Tuesday, January 18, 2011

Web Presence of State Pathology Societies

Professional organizations like state medical associations (SMA) and state pathology societies (SPS) play an important role in organizing and representing Pathologists at a state and national level. Often started as a small social group, they grow into large organizations that perform advocacy on behalf of pathologists, are called upon to give opinions on medical matters and offer Continuing Medical Education (CME) courses to their members.

Often led by dynamic pathologist-leaders, these organizations serve as an excellent recruitment and talent pool. Needless to say, the success of a particular SPS heavily hinges on its member enrollment and the benefits of its membership. It is felt that young pathologists join SPS as trainees, but later become inactive citing diminishing returns.

Today, SPS have started employing web-based solutions to spread their reach, connect their members online, provide membership and meeting information, publish newsletters and by-laws and provide educational material. Across the USA, the extent of this adoption and online services offered is very heterogenous. We surveyed several SPS listed on the College of American Pathologists website and evaluated each web site.

We found that every state in the USA has a formal SPS, but that only 50 % (25/50) of these societies have a web presence. Of these 25 web sites, 84% (21/25) are hosted on a domain registered in the name of the SPS, while 16% (4/25) were part of a SMA. Of note, 76% (19/25) had a newsletter of which only 44% (11/25) had published their current (2010) edition. We found that 76% (19/25) had information regarding meetings online, of which 72% (18/25) pertained to a recent or future meeting. Furthermore, 60% (15/10) had posted their by-laws and 32% (8/25) allowed online membership enrollment, including online forms for 36% (9/25) societies. Finally, 32% (8/25) allowed for dues to be paid online and only 8% (2/25) had some form of active case archives for member education.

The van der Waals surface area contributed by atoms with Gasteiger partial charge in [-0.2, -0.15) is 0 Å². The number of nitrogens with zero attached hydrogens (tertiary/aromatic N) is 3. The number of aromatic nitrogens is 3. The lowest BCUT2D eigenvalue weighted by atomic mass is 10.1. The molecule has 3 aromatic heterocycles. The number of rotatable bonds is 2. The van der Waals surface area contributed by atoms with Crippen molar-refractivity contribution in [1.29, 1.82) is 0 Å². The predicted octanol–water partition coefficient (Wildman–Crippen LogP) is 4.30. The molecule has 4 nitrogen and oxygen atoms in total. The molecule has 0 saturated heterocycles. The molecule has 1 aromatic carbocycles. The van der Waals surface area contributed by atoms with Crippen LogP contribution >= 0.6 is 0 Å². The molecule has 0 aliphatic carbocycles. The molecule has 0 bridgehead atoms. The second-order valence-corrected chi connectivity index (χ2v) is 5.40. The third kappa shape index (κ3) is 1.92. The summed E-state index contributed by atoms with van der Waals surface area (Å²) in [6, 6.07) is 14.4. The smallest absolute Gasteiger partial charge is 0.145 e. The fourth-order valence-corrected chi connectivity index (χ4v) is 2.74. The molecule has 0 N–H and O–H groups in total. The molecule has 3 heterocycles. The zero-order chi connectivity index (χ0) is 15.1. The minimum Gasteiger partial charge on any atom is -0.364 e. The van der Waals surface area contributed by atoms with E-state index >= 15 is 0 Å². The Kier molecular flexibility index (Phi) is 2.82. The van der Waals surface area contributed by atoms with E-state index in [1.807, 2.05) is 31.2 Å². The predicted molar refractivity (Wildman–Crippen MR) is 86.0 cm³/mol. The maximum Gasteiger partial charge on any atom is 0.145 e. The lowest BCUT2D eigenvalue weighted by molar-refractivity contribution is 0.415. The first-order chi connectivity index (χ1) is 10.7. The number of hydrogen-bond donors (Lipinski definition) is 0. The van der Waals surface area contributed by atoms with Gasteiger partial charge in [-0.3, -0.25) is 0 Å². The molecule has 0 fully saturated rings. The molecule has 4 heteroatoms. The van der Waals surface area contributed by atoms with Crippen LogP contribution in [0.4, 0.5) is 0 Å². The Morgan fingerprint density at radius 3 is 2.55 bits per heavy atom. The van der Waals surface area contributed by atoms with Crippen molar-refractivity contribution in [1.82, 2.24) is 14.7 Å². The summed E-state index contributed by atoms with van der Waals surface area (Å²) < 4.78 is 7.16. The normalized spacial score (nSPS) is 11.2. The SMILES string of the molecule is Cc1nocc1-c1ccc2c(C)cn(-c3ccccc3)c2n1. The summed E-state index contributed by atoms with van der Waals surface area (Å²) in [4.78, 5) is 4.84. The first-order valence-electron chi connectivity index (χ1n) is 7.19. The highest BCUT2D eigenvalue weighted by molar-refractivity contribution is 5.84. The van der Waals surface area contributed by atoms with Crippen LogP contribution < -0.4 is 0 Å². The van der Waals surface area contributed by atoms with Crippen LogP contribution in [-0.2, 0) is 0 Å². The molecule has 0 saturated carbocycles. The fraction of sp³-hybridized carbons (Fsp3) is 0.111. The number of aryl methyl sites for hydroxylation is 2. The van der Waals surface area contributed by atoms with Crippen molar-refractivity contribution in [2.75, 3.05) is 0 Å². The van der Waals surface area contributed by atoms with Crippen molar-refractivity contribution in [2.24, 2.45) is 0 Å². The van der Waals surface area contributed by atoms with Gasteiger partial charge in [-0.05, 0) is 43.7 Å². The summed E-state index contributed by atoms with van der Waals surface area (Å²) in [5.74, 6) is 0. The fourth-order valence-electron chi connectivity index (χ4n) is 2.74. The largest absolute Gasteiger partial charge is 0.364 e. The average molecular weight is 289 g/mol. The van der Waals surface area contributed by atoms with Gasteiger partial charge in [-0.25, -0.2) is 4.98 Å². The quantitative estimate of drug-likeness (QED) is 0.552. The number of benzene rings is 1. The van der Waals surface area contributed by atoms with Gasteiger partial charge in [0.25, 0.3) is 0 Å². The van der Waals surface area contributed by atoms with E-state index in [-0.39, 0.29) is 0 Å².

Our conclusion is that SPS have not fully utilized the Internet and Web 2.0. Their web sites often provide outdated and limited information. This is a lost opportunity. Perhaps a national effort is needed to standardize and upgrade SPS websites. Such an effort would likely repay itself in the long term through increased member enrollment, improved benefits to members, and better coordination of advocacy activities across states.

Submitted by: Gaurav Sharma (sharmag@upmc.edu)


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